Stupid questions

To ensure credibility in their reporting, someone with authority needs to verify

pic credit: www.resepimudah.com

EVERYBODY wants to be a reporter these days. The moment they receive any new information, it is immediately shared in every WhatsApp group they are in.

In the quest to be the first, very few took the time to verify the facts. The Covid-19 outbreak is proof of the widespread and impact of fake news.

The other concern is that, despite the information may contain some truth, the message often gets lost in translation after the many levels of transmissions.

One interesting subject that is making its round is about “ikan singgang”, a Malay fish soup dish that certain people claimed could cure Covid-19.

It all started when a lecturer from a public university said the ingredients in “ikan singgang” may have the properties to stop the spread of Covid-19.

Although the lecturer stated that the university had not conducted any study on the matter, many decided to share the information without any reservation, especially those who rely on social media as their sole source of information. And coming from a lecturer, what is there not to be true, right?

A reporter recently asked about the matter during a Health Ministry press conference. The reporter got a bashing from a doctor on social media. “Why can’t you all just stick with facts? Don’t report nonsense and mislead the public,” the doctor wrote.

Even some fellow media practitioners had not expected that question to be asked at the press conference. However, in the spirit of solidarity for a comrade, we took a step back and remembered why sometimes we ask “stupid questions”.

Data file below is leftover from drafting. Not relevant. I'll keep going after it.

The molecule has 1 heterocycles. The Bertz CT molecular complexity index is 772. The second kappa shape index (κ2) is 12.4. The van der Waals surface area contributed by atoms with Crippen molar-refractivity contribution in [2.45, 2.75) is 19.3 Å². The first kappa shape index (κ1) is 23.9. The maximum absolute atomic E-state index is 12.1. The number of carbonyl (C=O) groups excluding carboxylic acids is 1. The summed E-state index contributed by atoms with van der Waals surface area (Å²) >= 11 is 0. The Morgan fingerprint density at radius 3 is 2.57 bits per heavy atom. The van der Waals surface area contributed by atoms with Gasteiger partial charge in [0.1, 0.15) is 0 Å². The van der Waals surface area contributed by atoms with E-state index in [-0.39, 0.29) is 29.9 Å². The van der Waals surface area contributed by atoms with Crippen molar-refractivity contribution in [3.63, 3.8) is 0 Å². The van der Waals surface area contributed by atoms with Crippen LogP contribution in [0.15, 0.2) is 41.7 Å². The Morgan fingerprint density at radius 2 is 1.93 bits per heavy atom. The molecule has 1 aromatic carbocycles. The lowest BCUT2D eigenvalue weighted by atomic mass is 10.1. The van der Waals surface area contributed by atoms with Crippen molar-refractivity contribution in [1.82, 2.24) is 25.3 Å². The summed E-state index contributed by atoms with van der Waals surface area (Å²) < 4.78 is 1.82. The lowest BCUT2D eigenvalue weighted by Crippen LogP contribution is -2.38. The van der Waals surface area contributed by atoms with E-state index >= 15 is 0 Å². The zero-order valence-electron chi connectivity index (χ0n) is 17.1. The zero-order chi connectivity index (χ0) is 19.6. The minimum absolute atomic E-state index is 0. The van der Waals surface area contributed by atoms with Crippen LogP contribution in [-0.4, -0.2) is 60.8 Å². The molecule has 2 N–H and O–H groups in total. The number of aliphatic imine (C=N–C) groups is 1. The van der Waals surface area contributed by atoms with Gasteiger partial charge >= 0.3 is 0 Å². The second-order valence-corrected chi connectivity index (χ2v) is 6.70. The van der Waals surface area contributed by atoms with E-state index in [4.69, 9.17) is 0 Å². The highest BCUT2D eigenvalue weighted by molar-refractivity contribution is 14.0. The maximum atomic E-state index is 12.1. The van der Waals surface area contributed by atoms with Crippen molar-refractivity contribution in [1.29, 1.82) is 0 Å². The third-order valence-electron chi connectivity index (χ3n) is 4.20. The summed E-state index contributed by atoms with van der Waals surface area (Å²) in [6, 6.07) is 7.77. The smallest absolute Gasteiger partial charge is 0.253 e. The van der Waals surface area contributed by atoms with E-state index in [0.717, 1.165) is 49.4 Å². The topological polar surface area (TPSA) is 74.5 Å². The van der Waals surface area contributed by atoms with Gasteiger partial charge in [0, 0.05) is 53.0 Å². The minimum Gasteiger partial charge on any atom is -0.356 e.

Often, based on further research, journalists already know the answers to their questions. And while the man on the street wants those answers, journalists cannot give them by simply quoting themselves.

To ensure credibility in their reporting, someone with authority needs to verify.

Let’s not forget that 27 Iranians had died of poisoning, after believing in unverified news that alcohol could kill Covid-19.

The doctor had asked the media to not mislead the public.

Some journalists are willing to be made fun of, chased out of media briefings and even attacked, for the public to get the right information.

They do not want fellow Malaysians, who are also their families and friends, to continue believing and spreading fake news.

In defending the comrade, a fellow media practitioner addressed the doctor on social media. An extract from her posting read: “When an expert in food science (the lecturer) states that ‘singgang’ can help prevent Covid-19, who are we to deny it?

“When we journalists do our jobs, we are called stupid but if we don’t, we are accused of hiding facts and concealing truths.”

This is only one of the many netizens — both media practitioners and not — who stood up for the reporter.

There were also many who sided with the doctor, but she had — since the incident — disabled the comments section on her public posts.

The media had consistently highlighted Malaysia’s medical staff’s commendable efforts in handling the virus outbreak.

In return, the latter should let the former do their job, for what is seen as a silly question, could just be the information that an average Joe needs in order to calm his panicking family.


Farezza Hanum Rashid is the assistant news editor of The Malaysian Reserve.